Australia's Prime Minister Tony Abbott has announced that his government will tighten immigration laws and crack down on groups that incite hatred under a raft of counterterrorism measures introduced in a bid to combat the threat from "home-grown terrorists".
The measures announced on Monday would revoke or suspend Australian citizenship for dual nationals who fight alongside "terror groups" overseas, axe welfare payments and consular services to those involved in terrorism and clamp down on "hate preachers," or groups that incite religious or racial hatred.
Even if the flow of foreign fighters to Syria and Iraq stopped today, there's an Australian cohort of hardened jihadists who are intent on radicalising and influencing others.
Australia's government raised the country's terror warning level in September in response to the domestic threat posed by supporters of the Islamic State of Iraq and the Levant group. The group's spokesman Abu Mohammed al-Adnani the same month issued a message urging attacks abroad, specifically mentioning Australia.
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Canberra says it has since carried out a series of raids amid the alleged departure of at least 110 Australian nationals to Iraq and Syria to fight with ISIL.
Abbott said the threat at home was getting worse with security agencies currently running more than 400 high-priority "counterterrorism" investigations, which is more than double the number just one year ago.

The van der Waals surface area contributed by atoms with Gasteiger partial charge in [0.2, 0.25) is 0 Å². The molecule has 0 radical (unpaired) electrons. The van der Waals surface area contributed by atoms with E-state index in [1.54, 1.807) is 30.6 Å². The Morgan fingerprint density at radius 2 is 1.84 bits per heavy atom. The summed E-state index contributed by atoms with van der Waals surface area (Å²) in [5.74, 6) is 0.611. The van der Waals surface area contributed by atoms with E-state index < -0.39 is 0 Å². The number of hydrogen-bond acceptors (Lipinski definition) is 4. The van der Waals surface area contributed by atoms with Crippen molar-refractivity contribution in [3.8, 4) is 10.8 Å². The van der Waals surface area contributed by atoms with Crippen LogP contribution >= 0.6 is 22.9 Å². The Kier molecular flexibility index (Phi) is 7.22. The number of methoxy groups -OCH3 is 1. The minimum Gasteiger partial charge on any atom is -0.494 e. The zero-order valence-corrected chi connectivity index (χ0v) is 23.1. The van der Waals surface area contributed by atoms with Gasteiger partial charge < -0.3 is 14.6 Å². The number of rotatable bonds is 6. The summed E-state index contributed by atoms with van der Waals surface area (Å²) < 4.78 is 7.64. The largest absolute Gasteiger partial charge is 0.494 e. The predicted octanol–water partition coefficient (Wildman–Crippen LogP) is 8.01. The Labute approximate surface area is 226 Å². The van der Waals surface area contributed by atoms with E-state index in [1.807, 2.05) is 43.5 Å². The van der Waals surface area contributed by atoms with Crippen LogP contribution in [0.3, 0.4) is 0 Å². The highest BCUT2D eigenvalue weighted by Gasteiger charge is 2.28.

"By any measure, the threat to Australia is worsening," the prime minister said in an address following the release of a government review into December's deadly siege at a cafe in Sydney.
"The number of foreign fighters is up. The number of known sympathisers and supporters of extremism is up. The number of potential home-grown terrorists is rising... In proclaiming a caliphate, the Islamist death-cult [referring to ISIL] has declared war on the world."
In his address, Abbott highlighted the rise of lone-wolf attackers who "self-radicalise" online with ISIL running a social media operation, with 20 people arrested under laws related to "terrorism" in the past six months alone.
"Even if the flow of foreign fighters to Syria and Iraq stopped today, there's an Australian cohort of hardened jihadists who are intent on radicalising and influencing others," said Abbott. "The signs are ominous."
Man Monis, an Iranian-born man with a long criminal history, took 18 people hostage inside a popular cafe in Sydney last year, and demanded he be delivered a flag of ISIL.
Monis and two hostages were killed.
The government review found no major faults with multiple agencies that failed to detect Monis was a threat, despite the fact that he was out on bail on sexual assault and accessory to murder charges.
But Abbott acknowledged the system itself had failed, saying Monis should never have been allowed into Australia, should not have been out on bail and should not have been able to get a gun.
Canberra has pumped $493m into a range of "counterterror" measures since last August, but Abbott said more needed to be done, as he announced a new official to strengthen coordination between security agencies.